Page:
Hours after the terrorist attacks that have killed at last count 34 people and injured dozens more on Tuesday, Brussels was a city on lockdown, its airport, railway stations and public transport closed and its central district, where the European Union's nerve center is located, sealed off.
At 8 am local time, a suicide bomber and one or more gunmen killed at least 13 people at Zaventem airport, 11 kilometers (7 miles) northeast of the city center. Just an hour later, there was a second attack inside the Maelbeek metro station in central Brussels, which has paralyzed the institutions at the heart of the European Union. The Islamic State group has claimed responsibility for the attacks.
Police have blocked off the quarter extending from the Rondpoint Schuman, the seat of the European Commission and the European Council, to the Maelbeek station, just a half-kilometer away. Some roads linking the European Parliament to the Maelbeek station have also been closed.
Paralysis comes after hours of extreme chaos. As emergency services rushed to the Maelbeek station this morning to escort the injured to safety, clouds of smoke had already enveloped the southern half of the European Quarter, where medics and firemen disappeared into the smoke, bringing back the injured covered in dust and blood.
The most common word on the lips who survived was "choqué."
"I was in the subway train, and then we saw a flash of light on all the train. Then I was on the ground, and then there was a second explosion," a 24-year-old Belgian woman on her way to work this morning told reporters, giving her name only as Laura. "I am just… shocked."
STIB, Brussels' transportation authority, announced that subway, bus, and all transportation services have been indefinitely closed. Buses that usually carry everyday citizens of Belgium's capital have been redirected to transport the injured to hospitals around the city. The city's train stations reopened at 4pm local time.
A ride-sharing community has quickly come together on Facebook and Twitter to get Brussels' 250,000 daily commuters back home. For those stranded because of cancelled flights or trains, people have even offered couches and spare bedrooms in their homes.
"I created this group because I wanted to make myself useful in the face of this tragedy. It's frustrating to stay seated and not be able to do anything," said Thomas Rocher, 33, a Brussels resident who created the Facebook group "Solidarity against attacks — transport in and around Brussels," which had over 2,700 members just two hours after the attacks.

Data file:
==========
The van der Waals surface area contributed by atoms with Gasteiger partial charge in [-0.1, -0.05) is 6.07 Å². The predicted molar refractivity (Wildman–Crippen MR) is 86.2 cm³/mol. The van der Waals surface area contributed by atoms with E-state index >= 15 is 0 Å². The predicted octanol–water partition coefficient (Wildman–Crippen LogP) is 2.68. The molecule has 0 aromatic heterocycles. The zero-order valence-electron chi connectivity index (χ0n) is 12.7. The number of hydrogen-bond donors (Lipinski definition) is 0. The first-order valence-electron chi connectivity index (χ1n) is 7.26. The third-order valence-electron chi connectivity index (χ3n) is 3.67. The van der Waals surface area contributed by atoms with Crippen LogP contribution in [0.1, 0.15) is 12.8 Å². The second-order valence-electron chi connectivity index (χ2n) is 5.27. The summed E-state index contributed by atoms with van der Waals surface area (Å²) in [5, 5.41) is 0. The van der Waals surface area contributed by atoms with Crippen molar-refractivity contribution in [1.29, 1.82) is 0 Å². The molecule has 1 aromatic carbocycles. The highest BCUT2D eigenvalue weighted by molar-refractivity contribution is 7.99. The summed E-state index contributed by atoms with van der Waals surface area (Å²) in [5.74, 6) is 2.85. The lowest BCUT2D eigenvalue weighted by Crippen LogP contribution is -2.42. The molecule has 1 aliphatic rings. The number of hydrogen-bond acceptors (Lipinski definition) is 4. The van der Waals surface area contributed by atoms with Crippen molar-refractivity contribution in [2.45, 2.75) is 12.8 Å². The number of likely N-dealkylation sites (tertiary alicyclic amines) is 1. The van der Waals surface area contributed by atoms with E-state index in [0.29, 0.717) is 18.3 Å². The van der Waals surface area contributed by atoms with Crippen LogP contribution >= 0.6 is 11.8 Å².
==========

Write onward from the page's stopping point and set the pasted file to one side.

"Certain of my friends wanted to give their blood and fight because of the attacks. Me, I wanted to help people get back home."
The thousands who work for the European institutions in Brussels have been told to remain in their offices, or if they are out of the office, to find safety. A popular island of refuge has been Maison Antoine, one of the most famous chip shops in the Belgian capital , known for its fries, often served in shops called fritkot. Civil servants passed around fries, mayonnaise, and cigarettes while glued to news on their phones or calling their families across Europe. (The European Quarter, home to the common institutions of more than two dozen nations, is one of the most cosmopolitan places on the entire continent.)
"Even fries can calm the soul, eh?", the fritkot's manager said, looking at the long line outside her shop.
Other Eurocrats remain confined in their offices. A source inside the European Parliament who requested anonymity told VICE News that several members of the European Parliament have tried to leave the capital, but have had to resign themselves to staying there — Brussels is in effect isolated from long-range public transport.
"All of the meetings have been cancelled, and the MEPs are pissed as all hell," she said. "We're trying to find ways to get them all home, but who knows when that might be."
On the Place Luxembourg, just outside the European Parliament and outside the police cordon, the displaced gathered for coffees at Exki, a well-loved chain of cafés in Belgium. Conversations around the attacks and their consequences ranged far and wide, from the closing of schools to migration politics. Even Donald Trump was on the lips of a few people.
"He called the city an unsecured hellhole, and how can we say he is wrong? Look!", said Luc, a 54 year-old from the Belgian town of Uccle, who pointed to the clouds of dust still visible in this distance towards Maelbeek.
The European Union's gold-starred blue flags and those of the EU nations have been lowered to half-mast across the Union's de facto capital, and the French government has announced that the colors of the Belgian flag will be lit on the Eiffel Tower tonight. As the afternoon comes to a close, the sound of sirens and helicopters have become more faint. A vigil has already begun at the Bourse, a locale popular with tourists in the very core of Brussels.
The sirens may have disappeared, but loud voices from the European right are taking their place. Some of them are speaking from Brussels itself. The UK Independence Party's spokesman for defense and member of the European Parliament for Yorkshire, Mike Hookem, linked the attacks to free movement inside the European Union's Schengen area and said "open borders are putting the lives of European citizens at risk" — only two hours after the subway attack.
Beatrix von Storch, MEP for Germany's Euroskeptic and anti-migration party AfD, said on Facebook that "we have a problem in Europe. The problem is imported. And we let the problem grow everyday."
Brussels may have begun to lick its wounds after the attack, but a political storm is only beginning to envelop the bereaved de-facto capital of Europe's 27-nation union.